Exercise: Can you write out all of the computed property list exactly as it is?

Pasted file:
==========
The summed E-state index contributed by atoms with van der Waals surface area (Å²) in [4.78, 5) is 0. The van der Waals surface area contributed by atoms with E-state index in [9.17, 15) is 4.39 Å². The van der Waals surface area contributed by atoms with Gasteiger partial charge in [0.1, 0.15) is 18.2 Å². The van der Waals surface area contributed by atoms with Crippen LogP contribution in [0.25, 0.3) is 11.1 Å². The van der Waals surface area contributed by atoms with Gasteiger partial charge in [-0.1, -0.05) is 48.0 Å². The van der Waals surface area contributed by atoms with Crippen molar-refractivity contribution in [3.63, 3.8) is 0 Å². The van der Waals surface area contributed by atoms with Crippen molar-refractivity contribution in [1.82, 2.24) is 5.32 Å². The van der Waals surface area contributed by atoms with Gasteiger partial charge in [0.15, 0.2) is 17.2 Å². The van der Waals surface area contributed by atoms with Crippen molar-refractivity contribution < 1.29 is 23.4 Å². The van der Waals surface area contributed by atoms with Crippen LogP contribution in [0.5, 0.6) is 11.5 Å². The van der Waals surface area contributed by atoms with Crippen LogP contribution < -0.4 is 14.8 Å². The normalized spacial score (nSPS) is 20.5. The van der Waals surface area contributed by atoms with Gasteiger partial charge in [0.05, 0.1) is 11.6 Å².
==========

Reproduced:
The summed E-state index contributed by atoms with van der Waals surface area (Å²) in [4.78, 5) is 0. The van der Waals surface area contributed by atoms with E-state index in [9.17, 15) is 4.39 Å². The van der Waals surface area contributed by atoms with Gasteiger partial charge in [0.1, 0.15) is 18.2 Å². The van der Waals surface area contributed by atoms with Crippen LogP contribution in [0.25, 0.3) is 11.1 Å². The van der Waals surface area contributed by atoms with Gasteiger partial charge in [-0.1, -0.05) is 48.0 Å². The van der Waals surface area contributed by atoms with Crippen molar-refractivity contribution in [3.63, 3.8) is 0 Å². The van der Waals surface area contributed by atoms with Crippen molar-refractivity contribution in [1.82, 2.24) is 5.32 Å². The van der Waals surface area contributed by atoms with Gasteiger partial charge in [0.15, 0.2) is 17.2 Å². The van der Waals surface area contributed by atoms with Crippen molar-refractivity contribution < 1.29 is 23.4 Å². The van der Waals surface area contributed by atoms with Crippen LogP contribution in [0.5, 0.6) is 11.5 Å². The van der Waals surface area contributed by atoms with Crippen LogP contribution < -0.4 is 14.8 Å². The normalized spacial score (nSPS) is 20.5. The van der Waals surface area contributed by atoms with Gasteiger partial charge in [0.05, 0.1) is 11.6 Å².